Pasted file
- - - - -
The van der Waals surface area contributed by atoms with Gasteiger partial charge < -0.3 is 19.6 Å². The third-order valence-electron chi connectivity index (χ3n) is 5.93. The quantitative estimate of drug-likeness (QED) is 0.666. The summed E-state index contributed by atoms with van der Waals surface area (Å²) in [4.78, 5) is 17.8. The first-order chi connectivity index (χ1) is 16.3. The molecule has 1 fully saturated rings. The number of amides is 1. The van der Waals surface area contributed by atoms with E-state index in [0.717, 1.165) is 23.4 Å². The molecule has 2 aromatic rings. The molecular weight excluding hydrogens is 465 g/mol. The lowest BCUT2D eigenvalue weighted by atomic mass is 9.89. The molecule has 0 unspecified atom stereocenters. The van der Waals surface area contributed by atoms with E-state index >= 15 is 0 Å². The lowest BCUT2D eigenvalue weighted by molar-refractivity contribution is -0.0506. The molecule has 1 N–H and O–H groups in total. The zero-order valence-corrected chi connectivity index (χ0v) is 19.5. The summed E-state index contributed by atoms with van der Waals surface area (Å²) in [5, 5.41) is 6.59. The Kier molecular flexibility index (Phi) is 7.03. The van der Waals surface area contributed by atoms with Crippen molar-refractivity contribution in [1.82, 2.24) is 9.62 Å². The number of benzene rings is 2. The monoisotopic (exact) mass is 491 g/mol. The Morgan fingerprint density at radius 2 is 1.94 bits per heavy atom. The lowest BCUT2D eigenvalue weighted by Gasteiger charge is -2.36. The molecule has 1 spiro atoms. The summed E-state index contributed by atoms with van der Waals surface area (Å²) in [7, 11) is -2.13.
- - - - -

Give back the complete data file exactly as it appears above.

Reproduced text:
The van der Waals surface area contributed by atoms with Gasteiger partial charge < -0.3 is 19.6 Å². The third-order valence-electron chi connectivity index (χ3n) is 5.93. The quantitative estimate of drug-likeness (QED) is 0.666. The summed E-state index contributed by atoms with van der Waals surface area (Å²) in [4.78, 5) is 17.8. The first-order chi connectivity index (χ1) is 16.3. The molecule has 1 fully saturated rings. The number of amides is 1. The van der Waals surface area contributed by atoms with E-state index in [0.717, 1.165) is 23.4 Å². The molecule has 2 aromatic rings. The molecular weight excluding hydrogens is 465 g/mol. The lowest BCUT2D eigenvalue weighted by atomic mass is 9.89. The molecule has 0 unspecified atom stereocenters. The van der Waals surface area contributed by atoms with E-state index >= 15 is 0 Å². The lowest BCUT2D eigenvalue weighted by molar-refractivity contribution is -0.0506. The molecule has 1 N–H and O–H groups in total. The zero-order valence-corrected chi connectivity index (χ0v) is 19.5. The summed E-state index contributed by atoms with van der Waals surface area (Å²) in [5, 5.41) is 6.59. The Kier molecular flexibility index (Phi) is 7.03. The van der Waals surface area contributed by atoms with Crippen molar-refractivity contribution in [1.82, 2.24) is 9.62 Å². The number of benzene rings is 2. The monoisotopic (exact) mass is 491 g/mol. The Morgan fingerprint density at radius 2 is 1.94 bits per heavy atom. The lowest BCUT2D eigenvalue weighted by Gasteiger charge is -2.36. The molecule has 1 spiro atoms. The summed E-state index contributed by atoms with van der Waals surface area (Å²) in [7, 11) is -2.13.